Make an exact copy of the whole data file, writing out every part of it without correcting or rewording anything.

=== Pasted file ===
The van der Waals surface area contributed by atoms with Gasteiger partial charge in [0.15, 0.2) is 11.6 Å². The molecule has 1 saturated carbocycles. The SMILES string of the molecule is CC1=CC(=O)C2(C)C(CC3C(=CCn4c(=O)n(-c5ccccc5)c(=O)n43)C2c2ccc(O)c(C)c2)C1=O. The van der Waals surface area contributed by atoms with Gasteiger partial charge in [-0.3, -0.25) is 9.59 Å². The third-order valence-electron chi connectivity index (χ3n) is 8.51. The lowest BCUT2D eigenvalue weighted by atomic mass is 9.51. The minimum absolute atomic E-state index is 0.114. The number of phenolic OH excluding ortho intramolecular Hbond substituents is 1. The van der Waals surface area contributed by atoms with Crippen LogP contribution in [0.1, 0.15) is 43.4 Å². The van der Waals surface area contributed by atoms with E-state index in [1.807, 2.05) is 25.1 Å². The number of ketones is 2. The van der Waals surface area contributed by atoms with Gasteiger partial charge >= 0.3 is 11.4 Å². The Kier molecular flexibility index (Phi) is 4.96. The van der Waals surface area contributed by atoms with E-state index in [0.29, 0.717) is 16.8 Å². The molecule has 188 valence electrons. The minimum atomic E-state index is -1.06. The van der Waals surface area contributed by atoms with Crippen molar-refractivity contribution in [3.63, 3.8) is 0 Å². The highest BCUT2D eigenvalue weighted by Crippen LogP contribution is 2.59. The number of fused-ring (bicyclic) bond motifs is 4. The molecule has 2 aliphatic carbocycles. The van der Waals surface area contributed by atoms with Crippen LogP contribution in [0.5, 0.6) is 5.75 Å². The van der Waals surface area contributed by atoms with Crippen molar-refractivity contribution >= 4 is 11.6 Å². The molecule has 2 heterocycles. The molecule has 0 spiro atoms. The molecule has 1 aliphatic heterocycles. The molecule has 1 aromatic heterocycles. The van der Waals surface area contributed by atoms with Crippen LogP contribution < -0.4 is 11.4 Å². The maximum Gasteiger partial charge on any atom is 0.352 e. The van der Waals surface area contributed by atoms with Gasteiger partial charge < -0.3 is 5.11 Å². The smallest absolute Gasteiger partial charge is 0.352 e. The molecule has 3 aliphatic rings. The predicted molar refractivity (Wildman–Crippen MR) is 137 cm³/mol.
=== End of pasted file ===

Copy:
The van der Waals surface area contributed by atoms with Gasteiger partial charge in [0.15, 0.2) is 11.6 Å². The molecule has 1 saturated carbocycles. The SMILES string of the molecule is CC1=CC(=O)C2(C)C(CC3C(=CCn4c(=O)n(-c5ccccc5)c(=O)n43)C2c2ccc(O)c(C)c2)C1=O. The van der Waals surface area contributed by atoms with Gasteiger partial charge in [-0.3, -0.25) is 9.59 Å². The third-order valence-electron chi connectivity index (χ3n) is 8.51. The lowest BCUT2D eigenvalue weighted by atomic mass is 9.51. The minimum absolute atomic E-state index is 0.114. The number of phenolic OH excluding ortho intramolecular Hbond substituents is 1. The van der Waals surface area contributed by atoms with Crippen LogP contribution in [0.1, 0.15) is 43.4 Å². The van der Waals surface area contributed by atoms with E-state index in [1.807, 2.05) is 25.1 Å². The number of ketones is 2. The van der Waals surface area contributed by atoms with Gasteiger partial charge >= 0.3 is 11.4 Å². The Kier molecular flexibility index (Phi) is 4.96. The van der Waals surface area contributed by atoms with E-state index in [0.29, 0.717) is 16.8 Å². The molecule has 188 valence electrons. The minimum atomic E-state index is -1.06. The van der Waals surface area contributed by atoms with Crippen molar-refractivity contribution in [3.63, 3.8) is 0 Å². The highest BCUT2D eigenvalue weighted by Crippen LogP contribution is 2.59. The number of fused-ring (bicyclic) bond motifs is 4. The molecule has 2 aliphatic carbocycles. The van der Waals surface area contributed by atoms with Crippen LogP contribution in [0.5, 0.6) is 5.75 Å². The van der Waals surface area contributed by atoms with Crippen molar-refractivity contribution >= 4 is 11.6 Å². The molecule has 2 heterocycles. The molecule has 0 spiro atoms. The molecule has 1 aliphatic heterocycles. The molecule has 1 aromatic heterocycles. The van der Waals surface area contributed by atoms with Crippen LogP contribution < -0.4 is 11.4 Å². The maximum Gasteiger partial charge on any atom is 0.352 e. The van der Waals surface area contributed by atoms with Gasteiger partial charge < -0.3 is 5.11 Å². The smallest absolute Gasteiger partial charge is 0.352 e. The molecule has 3 aliphatic rings. The predicted molar refractivity (Wildman–Crippen MR) is 137 cm³/mol.